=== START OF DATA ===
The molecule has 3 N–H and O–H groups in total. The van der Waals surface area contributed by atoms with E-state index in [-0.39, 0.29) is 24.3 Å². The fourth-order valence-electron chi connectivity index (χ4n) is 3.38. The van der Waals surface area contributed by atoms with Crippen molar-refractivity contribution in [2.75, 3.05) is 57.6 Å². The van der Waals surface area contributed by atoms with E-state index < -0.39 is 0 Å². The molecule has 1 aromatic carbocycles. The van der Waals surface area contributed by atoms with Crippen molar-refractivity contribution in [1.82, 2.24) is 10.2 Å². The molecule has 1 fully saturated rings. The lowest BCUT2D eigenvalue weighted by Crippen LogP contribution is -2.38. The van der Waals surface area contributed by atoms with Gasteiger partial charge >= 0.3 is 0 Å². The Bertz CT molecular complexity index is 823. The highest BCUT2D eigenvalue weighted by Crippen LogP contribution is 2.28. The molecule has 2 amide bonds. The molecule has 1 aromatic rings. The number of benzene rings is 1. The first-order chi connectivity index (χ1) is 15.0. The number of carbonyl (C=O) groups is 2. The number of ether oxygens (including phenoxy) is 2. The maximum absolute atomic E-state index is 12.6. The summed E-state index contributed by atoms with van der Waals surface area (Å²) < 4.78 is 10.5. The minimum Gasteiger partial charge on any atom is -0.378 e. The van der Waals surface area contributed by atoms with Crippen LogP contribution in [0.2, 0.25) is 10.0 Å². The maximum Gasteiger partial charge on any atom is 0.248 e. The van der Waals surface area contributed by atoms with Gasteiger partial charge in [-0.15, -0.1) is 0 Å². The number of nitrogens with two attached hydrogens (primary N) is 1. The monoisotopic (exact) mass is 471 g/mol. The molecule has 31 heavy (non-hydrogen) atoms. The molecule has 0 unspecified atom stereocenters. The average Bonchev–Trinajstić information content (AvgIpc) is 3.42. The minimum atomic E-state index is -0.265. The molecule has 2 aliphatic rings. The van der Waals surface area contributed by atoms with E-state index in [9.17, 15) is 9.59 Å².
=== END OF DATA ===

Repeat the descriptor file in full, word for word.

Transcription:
The molecule has 3 N–H and O–H groups in total. The van der Waals surface area contributed by atoms with E-state index in [-0.39, 0.29) is 24.3 Å². The fourth-order valence-electron chi connectivity index (χ4n) is 3.38. The van der Waals surface area contributed by atoms with Crippen molar-refractivity contribution in [2.75, 3.05) is 57.6 Å². The van der Waals surface area contributed by atoms with E-state index < -0.39 is 0 Å². The molecule has 1 aromatic carbocycles. The van der Waals surface area contributed by atoms with Crippen molar-refractivity contribution in [1.82, 2.24) is 10.2 Å². The molecule has 1 fully saturated rings. The lowest BCUT2D eigenvalue weighted by Crippen LogP contribution is -2.38. The van der Waals surface area contributed by atoms with Gasteiger partial charge >= 0.3 is 0 Å². The Bertz CT molecular complexity index is 823. The highest BCUT2D eigenvalue weighted by Crippen LogP contribution is 2.28. The molecule has 2 amide bonds. The molecule has 1 aromatic rings. The number of benzene rings is 1. The first-order chi connectivity index (χ1) is 15.0. The number of carbonyl (C=O) groups is 2. The number of ether oxygens (including phenoxy) is 2. The maximum absolute atomic E-state index is 12.6. The summed E-state index contributed by atoms with van der Waals surface area (Å²) < 4.78 is 10.5. The minimum Gasteiger partial charge on any atom is -0.378 e. The van der Waals surface area contributed by atoms with Crippen LogP contribution in [0.2, 0.25) is 10.0 Å². The maximum Gasteiger partial charge on any atom is 0.248 e. The van der Waals surface area contributed by atoms with Gasteiger partial charge in [-0.15, -0.1) is 0 Å². The number of nitrogens with two attached hydrogens (primary N) is 1. The monoisotopic (exact) mass is 471 g/mol. The molecule has 31 heavy (non-hydrogen) atoms. The molecule has 0 unspecified atom stereocenters. The average Bonchev–Trinajstić information content (AvgIpc) is 3.42. The minimum atomic E-state index is -0.265. The molecule has 2 aliphatic rings. The van der Waals surface area contributed by atoms with E-state index in [9.17, 15) is 9.59 Å².